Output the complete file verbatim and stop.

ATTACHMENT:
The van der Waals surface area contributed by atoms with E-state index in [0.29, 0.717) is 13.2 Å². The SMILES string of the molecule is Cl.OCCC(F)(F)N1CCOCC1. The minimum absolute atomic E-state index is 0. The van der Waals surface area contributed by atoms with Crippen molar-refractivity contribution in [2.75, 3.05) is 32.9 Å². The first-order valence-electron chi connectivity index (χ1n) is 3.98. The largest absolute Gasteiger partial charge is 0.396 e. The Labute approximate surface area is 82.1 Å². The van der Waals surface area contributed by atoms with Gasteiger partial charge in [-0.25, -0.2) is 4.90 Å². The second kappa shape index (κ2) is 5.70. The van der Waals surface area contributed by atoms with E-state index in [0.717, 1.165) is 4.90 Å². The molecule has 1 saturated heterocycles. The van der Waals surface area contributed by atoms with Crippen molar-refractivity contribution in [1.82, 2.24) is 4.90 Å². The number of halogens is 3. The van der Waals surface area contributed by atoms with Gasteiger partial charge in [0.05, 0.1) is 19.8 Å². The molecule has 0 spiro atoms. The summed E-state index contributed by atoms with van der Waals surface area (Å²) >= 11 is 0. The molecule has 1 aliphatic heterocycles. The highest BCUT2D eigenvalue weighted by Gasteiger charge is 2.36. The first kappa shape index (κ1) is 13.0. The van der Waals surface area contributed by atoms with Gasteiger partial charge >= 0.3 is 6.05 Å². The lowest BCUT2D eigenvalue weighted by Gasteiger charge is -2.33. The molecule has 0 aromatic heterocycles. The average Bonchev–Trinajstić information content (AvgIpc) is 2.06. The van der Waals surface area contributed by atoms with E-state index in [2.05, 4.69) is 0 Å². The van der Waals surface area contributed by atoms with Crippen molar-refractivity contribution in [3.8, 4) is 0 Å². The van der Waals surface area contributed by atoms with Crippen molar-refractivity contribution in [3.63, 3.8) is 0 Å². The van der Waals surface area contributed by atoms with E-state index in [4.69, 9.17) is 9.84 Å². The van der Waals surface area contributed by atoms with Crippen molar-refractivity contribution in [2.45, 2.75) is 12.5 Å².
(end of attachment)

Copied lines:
The van der Waals surface area contributed by atoms with E-state index in [0.29, 0.717) is 13.2 Å². The SMILES string of the molecule is Cl.OCCC(F)(F)N1CCOCC1. The minimum absolute atomic E-state index is 0. The van der Waals surface area contributed by atoms with Crippen molar-refractivity contribution in [2.75, 3.05) is 32.9 Å². The first-order valence-electron chi connectivity index (χ1n) is 3.98. The largest absolute Gasteiger partial charge is 0.396 e. The Labute approximate surface area is 82.1 Å². The van der Waals surface area contributed by atoms with Gasteiger partial charge in [-0.25, -0.2) is 4.90 Å². The second kappa shape index (κ2) is 5.70. The van der Waals surface area contributed by atoms with E-state index in [0.717, 1.165) is 4.90 Å². The molecule has 1 saturated heterocycles. The van der Waals surface area contributed by atoms with Crippen molar-refractivity contribution in [1.82, 2.24) is 4.90 Å². The number of halogens is 3. The van der Waals surface area contributed by atoms with Gasteiger partial charge in [0.05, 0.1) is 19.8 Å². The molecule has 0 spiro atoms. The summed E-state index contributed by atoms with van der Waals surface area (Å²) >= 11 is 0. The molecule has 1 aliphatic heterocycles. The highest BCUT2D eigenvalue weighted by Gasteiger charge is 2.36. The first kappa shape index (κ1) is 13.0. The van der Waals surface area contributed by atoms with Gasteiger partial charge >= 0.3 is 6.05 Å². The lowest BCUT2D eigenvalue weighted by Gasteiger charge is -2.33. The molecule has 0 aromatic heterocycles. The average Bonchev–Trinajstić information content (AvgIpc) is 2.06. The van der Waals surface area contributed by atoms with E-state index in [2.05, 4.69) is 0 Å². The van der Waals surface area contributed by atoms with Crippen molar-refractivity contribution in [3.8, 4) is 0 Å². The van der Waals surface area contributed by atoms with Crippen molar-refractivity contribution in [3.63, 3.8) is 0 Å². The van der Waals surface area contributed by atoms with E-state index in [4.69, 9.17) is 9.84 Å². The van der Waals surface area contributed by atoms with Crippen molar-refractivity contribution in [2.45, 2.75) is 12.5 Å².